By Mosul Reuters for Hürriyet Daily News
Amid the bombed-out ruins of an ancient site revered by both Muslims and Christians in Mosul, Iraqi violinist Ameen Mukdad on April 19 held a small concert in the city he was forced to flee by Islamic State militants.
As Mukdad played scores he had composed in secret while living under the militants’ austere rule, explosions and gunfire could be heard from Mosul’s western districts where U.S.-backed forces are still battling Islamic State for control.
“This is a place for all, not just one sect. Daesh represents no religion but is an ideology that suppresses freedom,” Mukdad told Reuters, using a derogatory name for the militants. “Everything about Daesh is wrong.”
Mukdad, 28, fled Mosul after Islamic State fighters stormed his house and confiscated his instruments, deeming his music a violation of their hardline interpretation of Sunni Islam.
The one-hour concert marked his first return to the city that was overrun by Islamic State in 2014.
Mukdad said he chose the Tomb of Jonas, or Mosque of the Prophet Younis, as the site is known by Muslims, to symbolize unity.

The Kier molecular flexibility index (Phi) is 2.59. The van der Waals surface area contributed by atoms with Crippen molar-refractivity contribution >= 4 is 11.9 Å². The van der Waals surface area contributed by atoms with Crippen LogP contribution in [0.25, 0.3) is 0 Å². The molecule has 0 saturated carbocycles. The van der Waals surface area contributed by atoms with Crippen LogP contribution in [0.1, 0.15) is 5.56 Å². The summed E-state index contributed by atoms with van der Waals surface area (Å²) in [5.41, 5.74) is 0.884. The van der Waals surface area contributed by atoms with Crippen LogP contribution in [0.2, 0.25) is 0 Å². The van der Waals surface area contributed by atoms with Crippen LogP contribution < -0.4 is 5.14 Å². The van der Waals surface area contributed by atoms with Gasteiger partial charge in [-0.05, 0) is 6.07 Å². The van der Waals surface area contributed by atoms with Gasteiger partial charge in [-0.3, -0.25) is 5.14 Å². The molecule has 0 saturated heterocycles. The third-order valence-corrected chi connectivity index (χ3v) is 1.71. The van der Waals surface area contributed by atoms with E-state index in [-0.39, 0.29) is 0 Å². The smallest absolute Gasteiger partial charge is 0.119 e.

“I want to take the opportunity to send a message to the world and send a strike against terrorism and all ideologies which restrict freedom that music is a beautiful thing. Everyone who opposes music is ugly,” he said.
Defying Islamic state Mukdad advertised the concert venue and time on social media, a bold move in eastern Mosul at a time the militants still control the Old City across the Tigris river.
Soldiers guarding the venue, which lies near the ancient Nineveh ruins, at first refused access after the boom of a nearby rocket rang out, saying they could not guarantee the public’s safety. They later relented, and troops joined the applauding crowd.
“The performance was like a dream,” said Tahany Saleh, who as a woman was forced by the militants to cease her university studies.
“I wanted to come to give a message that war has not stopped life in Mosul,” she said. “You can see all this damage but still we still want to be happy, we want to listen music.”
Under Islamic State rule, entertainment was banned. But in defiance of the militants, Mukdad continued to play at home alone or quietly with a dwindling circle of fellow musicians, closing windows to avoid detection.
“I stopped playing because I was too afraid but Ameen kept going,” said Hakam Anas, one of his friends who founded a musical club with the violinist. “We tried persuading him that he could get easily killed, but he kept playing.”
One night the militants raided Mukdad’s house, taking his instruments and vowing to punish him. He escaped to Baghdad where he still lives.
In a sign of how nervous Mosul residents remain six months into the military operation to flush out Islamic State, just 20 people, mostly young men, attended the concert.
“This is what we young people need,” said Abdullah Thaier.
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